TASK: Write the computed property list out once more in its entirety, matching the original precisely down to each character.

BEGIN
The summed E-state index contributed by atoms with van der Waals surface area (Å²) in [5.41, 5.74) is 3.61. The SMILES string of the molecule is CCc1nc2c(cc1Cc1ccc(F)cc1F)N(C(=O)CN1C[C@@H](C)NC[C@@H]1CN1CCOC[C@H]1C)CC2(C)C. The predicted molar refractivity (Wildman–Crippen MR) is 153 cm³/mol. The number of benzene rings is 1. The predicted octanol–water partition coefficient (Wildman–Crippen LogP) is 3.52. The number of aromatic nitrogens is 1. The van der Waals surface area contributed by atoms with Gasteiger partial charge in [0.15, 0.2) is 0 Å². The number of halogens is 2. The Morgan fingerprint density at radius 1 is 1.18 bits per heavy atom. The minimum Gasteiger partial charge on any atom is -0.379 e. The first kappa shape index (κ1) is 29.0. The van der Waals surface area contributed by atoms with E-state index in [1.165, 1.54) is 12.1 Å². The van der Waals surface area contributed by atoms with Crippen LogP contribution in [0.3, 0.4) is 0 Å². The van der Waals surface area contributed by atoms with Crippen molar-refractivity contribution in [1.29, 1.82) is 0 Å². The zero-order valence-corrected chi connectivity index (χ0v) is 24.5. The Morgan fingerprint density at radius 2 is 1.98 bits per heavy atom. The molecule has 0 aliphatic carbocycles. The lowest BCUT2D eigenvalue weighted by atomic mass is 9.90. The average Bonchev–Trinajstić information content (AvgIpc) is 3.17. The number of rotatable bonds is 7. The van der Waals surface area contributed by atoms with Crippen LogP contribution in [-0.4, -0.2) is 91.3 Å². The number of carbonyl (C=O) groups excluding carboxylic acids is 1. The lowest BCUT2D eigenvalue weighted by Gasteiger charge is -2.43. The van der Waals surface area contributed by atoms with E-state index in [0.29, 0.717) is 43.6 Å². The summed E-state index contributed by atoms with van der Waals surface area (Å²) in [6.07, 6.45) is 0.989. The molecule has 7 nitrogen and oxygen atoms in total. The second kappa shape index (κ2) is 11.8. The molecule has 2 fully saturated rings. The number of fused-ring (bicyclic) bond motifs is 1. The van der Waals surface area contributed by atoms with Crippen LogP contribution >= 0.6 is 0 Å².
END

The summed E-state index contributed by atoms with van der Waals surface area (Å²) in [5.41, 5.74) is 3.61. The SMILES string of the molecule is CCc1nc2c(cc1Cc1ccc(F)cc1F)N(C(=O)CN1C[C@@H](C)NC[C@@H]1CN1CCOC[C@H]1C)CC2(C)C. The predicted molar refractivity (Wildman–Crippen MR) is 153 cm³/mol. The number of benzene rings is 1. The predicted octanol–water partition coefficient (Wildman–Crippen LogP) is 3.52. The number of aromatic nitrogens is 1. The van der Waals surface area contributed by atoms with Gasteiger partial charge in [0.15, 0.2) is 0 Å². The number of halogens is 2. The Morgan fingerprint density at radius 1 is 1.18 bits per heavy atom. The minimum Gasteiger partial charge on any atom is -0.379 e. The first kappa shape index (κ1) is 29.0. The van der Waals surface area contributed by atoms with E-state index in [1.165, 1.54) is 12.1 Å². The van der Waals surface area contributed by atoms with Crippen LogP contribution in [0.3, 0.4) is 0 Å². The van der Waals surface area contributed by atoms with Crippen molar-refractivity contribution in [1.29, 1.82) is 0 Å². The zero-order valence-corrected chi connectivity index (χ0v) is 24.5. The Morgan fingerprint density at radius 2 is 1.98 bits per heavy atom. The molecule has 0 aliphatic carbocycles. The lowest BCUT2D eigenvalue weighted by atomic mass is 9.90. The average Bonchev–Trinajstić information content (AvgIpc) is 3.17. The number of rotatable bonds is 7. The van der Waals surface area contributed by atoms with Crippen LogP contribution in [-0.4, -0.2) is 91.3 Å². The number of carbonyl (C=O) groups excluding carboxylic acids is 1. The lowest BCUT2D eigenvalue weighted by Gasteiger charge is -2.43. The van der Waals surface area contributed by atoms with E-state index in [0.29, 0.717) is 43.6 Å². The summed E-state index contributed by atoms with van der Waals surface area (Å²) in [6.07, 6.45) is 0.989. The molecule has 7 nitrogen and oxygen atoms in total. The second kappa shape index (κ2) is 11.8. The molecule has 2 fully saturated rings. The number of fused-ring (bicyclic) bond motifs is 1. The van der Waals surface area contributed by atoms with Crippen LogP contribution >= 0.6 is 0 Å².